If you’ve ever had the misfortune of driving on the M5 through Somerset and Devon on a Bank Holiday weekend, you’ll have encountered them - loads of cars in the middle lane, pootling along, seemingly not going anywhere in a hurry.
Behind them, there's usually a bunched-up stream of frustrated prospective overtakers, shaking their fists and gnashing their teeth. To their left, not much at all, save for the occasional lorry, caravan or tumbleweed.
Hoggers of the middle lane are some of the most infuriating users of British roads, rivalled only by tailgaters. But as of July, new measures will be handed to police to stop them, with traffic cops given the ability to issue £100 on-the-spot penalties to offenders.
Meanwhile, the fixed penalty for not wearing a seatbelt will rise from £40 to £100, and the penalty for driving without car insurance will rise to £300.
The measures have met with the approval of both the RAC and the AA.
However, Neil Greig, the director of policy at the Institute of Advanced Motorists, has expressed concern that fixed penalty tickets “downplay the seriousness of the offence”.
Why do people hog the middle lane?
Dave Burton is the owner of irreverent traffic site How Motorways Work, and it’s safe to say he’s not a fan of middle-lane hoggers. “The middle lane is an easy life," he says. "You can stay there and consequently reduce your brain activity to a level similar to when you're clipping your toenails. No need to change lanes at sliproads either, no need to figure out where the indicators are. It's lazy, bone idle behaviour. By shunning the Highway Code you are slowing faster-moving traffic, reducing the motorway's capacity and probably being dangerous to others.”
Burton’s website addresses a few common arguments used by habitual middle-lane users, from “I don't want to keep changing lanes, it’s dangerous and pointless,” to “if there is an incident then you have two escape options”. Conveniently, he offers a few conversation-ending trump cards as well.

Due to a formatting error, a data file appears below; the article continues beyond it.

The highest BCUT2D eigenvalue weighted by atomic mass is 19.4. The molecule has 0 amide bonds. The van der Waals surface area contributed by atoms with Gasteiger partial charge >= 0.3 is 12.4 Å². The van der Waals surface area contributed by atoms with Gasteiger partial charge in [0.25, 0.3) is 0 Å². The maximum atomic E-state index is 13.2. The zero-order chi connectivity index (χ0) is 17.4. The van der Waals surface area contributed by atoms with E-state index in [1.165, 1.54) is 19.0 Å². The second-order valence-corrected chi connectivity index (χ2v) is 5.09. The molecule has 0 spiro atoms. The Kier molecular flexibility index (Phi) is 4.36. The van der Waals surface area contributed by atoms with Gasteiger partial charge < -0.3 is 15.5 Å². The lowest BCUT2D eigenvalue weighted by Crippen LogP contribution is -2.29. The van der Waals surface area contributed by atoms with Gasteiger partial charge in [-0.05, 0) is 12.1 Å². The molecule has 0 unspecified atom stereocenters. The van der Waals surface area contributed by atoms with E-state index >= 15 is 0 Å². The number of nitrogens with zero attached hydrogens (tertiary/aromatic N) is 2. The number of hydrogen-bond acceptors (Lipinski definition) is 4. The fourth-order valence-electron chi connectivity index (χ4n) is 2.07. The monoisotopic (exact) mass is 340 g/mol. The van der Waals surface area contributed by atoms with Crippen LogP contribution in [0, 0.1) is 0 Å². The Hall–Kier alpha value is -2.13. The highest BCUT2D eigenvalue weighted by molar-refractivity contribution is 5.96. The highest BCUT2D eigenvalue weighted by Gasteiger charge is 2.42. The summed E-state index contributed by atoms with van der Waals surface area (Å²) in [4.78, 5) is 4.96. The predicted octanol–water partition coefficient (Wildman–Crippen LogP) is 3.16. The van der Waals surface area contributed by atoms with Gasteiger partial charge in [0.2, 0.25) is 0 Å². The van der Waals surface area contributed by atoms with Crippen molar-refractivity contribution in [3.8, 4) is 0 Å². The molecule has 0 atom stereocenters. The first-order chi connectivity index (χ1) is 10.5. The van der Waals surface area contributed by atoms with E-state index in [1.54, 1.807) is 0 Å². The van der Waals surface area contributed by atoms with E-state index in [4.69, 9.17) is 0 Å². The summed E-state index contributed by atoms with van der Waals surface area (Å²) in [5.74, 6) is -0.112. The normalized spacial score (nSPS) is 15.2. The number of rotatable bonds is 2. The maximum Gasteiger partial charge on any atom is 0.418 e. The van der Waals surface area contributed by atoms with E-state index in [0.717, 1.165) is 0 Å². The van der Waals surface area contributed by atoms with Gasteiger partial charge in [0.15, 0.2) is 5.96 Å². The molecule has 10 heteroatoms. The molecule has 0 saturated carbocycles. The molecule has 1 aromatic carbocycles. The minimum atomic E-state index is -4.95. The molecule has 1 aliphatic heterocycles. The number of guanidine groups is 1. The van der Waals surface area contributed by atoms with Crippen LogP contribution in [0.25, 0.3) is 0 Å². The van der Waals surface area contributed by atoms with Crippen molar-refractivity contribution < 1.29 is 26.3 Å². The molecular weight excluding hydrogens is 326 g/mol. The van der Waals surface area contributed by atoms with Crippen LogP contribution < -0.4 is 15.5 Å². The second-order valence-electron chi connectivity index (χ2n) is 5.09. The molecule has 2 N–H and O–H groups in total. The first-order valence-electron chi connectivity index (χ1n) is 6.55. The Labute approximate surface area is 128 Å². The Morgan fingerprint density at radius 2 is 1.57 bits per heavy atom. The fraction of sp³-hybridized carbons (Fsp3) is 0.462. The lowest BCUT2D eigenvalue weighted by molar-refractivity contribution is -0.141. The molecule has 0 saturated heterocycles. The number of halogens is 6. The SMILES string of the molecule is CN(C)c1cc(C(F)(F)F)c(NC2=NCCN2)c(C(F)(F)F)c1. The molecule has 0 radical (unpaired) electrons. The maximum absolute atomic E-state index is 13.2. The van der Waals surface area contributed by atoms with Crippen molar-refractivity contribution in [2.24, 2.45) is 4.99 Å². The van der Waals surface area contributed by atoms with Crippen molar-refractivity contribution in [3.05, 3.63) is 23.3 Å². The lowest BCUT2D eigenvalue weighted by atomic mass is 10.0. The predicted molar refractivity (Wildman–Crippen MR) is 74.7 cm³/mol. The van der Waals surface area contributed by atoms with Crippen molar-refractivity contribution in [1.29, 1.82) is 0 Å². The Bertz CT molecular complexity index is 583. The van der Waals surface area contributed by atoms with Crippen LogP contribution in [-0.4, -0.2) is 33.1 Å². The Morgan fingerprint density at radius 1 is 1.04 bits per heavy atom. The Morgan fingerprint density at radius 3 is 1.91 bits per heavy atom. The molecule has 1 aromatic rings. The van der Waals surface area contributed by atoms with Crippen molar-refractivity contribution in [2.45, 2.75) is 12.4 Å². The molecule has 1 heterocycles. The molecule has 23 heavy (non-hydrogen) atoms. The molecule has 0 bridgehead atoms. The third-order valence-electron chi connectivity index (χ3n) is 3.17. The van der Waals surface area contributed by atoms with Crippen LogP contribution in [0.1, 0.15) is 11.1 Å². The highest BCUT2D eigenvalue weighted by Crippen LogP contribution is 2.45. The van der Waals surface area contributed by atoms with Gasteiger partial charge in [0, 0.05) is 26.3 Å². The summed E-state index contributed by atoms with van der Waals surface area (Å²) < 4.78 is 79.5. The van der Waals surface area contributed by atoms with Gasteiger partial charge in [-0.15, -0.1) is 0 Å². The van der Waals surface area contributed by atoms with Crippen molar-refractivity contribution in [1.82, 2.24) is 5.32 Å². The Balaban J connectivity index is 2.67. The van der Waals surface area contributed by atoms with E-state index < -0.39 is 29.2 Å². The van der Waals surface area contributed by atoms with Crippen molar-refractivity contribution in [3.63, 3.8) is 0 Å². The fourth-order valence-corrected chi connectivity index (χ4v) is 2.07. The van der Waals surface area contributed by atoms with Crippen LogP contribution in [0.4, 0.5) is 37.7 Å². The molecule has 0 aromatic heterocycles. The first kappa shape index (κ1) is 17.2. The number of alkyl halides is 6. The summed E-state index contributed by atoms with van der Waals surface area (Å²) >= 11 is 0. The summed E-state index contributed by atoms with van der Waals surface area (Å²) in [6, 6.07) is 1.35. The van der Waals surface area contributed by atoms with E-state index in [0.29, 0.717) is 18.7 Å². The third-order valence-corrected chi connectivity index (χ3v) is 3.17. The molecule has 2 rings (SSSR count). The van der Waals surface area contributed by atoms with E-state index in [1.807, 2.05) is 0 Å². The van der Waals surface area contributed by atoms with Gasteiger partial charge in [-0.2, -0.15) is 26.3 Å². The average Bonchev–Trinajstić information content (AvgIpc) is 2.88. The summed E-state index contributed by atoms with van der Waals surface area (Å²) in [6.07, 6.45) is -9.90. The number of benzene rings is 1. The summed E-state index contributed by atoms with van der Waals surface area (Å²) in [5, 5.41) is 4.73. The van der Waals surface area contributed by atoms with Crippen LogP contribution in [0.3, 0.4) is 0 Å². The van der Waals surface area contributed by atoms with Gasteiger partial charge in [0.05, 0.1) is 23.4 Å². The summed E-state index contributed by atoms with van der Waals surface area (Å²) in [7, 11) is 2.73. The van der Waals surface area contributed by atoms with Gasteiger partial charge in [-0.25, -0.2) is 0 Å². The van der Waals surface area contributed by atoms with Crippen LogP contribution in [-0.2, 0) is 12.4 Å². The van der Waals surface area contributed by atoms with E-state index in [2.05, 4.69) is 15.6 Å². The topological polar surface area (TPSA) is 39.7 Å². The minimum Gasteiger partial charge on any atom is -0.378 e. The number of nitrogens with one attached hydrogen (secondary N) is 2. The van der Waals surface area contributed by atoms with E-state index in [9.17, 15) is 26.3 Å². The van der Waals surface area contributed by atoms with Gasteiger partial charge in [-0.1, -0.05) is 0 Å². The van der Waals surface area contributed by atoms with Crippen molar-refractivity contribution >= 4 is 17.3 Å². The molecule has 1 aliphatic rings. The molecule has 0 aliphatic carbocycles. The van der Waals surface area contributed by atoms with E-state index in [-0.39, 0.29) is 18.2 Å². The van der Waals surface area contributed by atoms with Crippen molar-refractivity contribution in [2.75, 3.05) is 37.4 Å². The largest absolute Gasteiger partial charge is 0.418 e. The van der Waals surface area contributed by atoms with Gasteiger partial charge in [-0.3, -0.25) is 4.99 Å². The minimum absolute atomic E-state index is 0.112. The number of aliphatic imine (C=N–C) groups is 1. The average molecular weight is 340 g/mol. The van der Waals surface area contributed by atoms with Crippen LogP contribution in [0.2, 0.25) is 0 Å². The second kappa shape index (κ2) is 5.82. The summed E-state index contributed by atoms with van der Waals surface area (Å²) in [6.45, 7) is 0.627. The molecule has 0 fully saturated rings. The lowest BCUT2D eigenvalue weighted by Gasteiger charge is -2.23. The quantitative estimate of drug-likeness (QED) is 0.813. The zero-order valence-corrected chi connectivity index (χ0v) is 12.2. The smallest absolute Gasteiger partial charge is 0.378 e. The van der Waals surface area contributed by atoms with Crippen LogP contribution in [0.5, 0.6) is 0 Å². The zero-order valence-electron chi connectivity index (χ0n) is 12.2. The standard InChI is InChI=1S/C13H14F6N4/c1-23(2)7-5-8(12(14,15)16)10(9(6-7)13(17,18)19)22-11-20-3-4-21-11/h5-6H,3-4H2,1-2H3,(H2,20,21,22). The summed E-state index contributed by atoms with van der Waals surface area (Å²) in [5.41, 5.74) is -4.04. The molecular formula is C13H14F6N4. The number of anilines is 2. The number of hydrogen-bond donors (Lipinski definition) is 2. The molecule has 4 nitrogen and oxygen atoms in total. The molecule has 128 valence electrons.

If you look beyond outright laziness for the reasons for the existence of central-lane hoggers, then the concept of the psychology of driving might help you to glean a few answers.
The psychological concept of ‘agreeableness’ (one of the so-called ‘big five’ personality traits) relates to our sensitivity to others. Those prone to hogging may well be in short supply of this, as they are oblivious to the frustrations of fellow drivers.
What does the Highway Code say?
The Highway Code is pretty clear on what it says about the middle lane. Rule 238 states:
“You should drive in the left-hand lane if the road ahead is clear. Return to the left-hand lane once you have overtaken all the vehicles or if you are delaying traffic behind you."
So there you go.
A middle-lane driver speaks out
Using Covered mag’s extensive book of contacts, we managed to track down an unapologetic middle-lane hogger. He wished to remain anonymous, but here’s what he told us:
“I drive in the middle lane almost exclusively, but I wouldn’t call myself a ‘middle-lane hogger’. I tend to make long motorway commutes where I pass lots of sliproads, so weaving in and out is an irritation. I’m always driving faster than the inside lane and I have never experienced someone being slowed down or stuck behind me while driving in the middle lane. I use the outside lane to overtake people in the middle lane.
“I just don’t see what’s wrong with it. If I’m not slowing anyone down, why should I have to be stuck behind lorries, slow drivers, geriatrics or people in lousy cars that can barely make it past 65mph? The middle lane is the normal driving lane for drivers who want to avoid the cretinous population of the slow lane. I didn’t buy a BMW to look at the back of a lime green Hyundai i-10 going 40mph on the M4.”
What a lovely chap.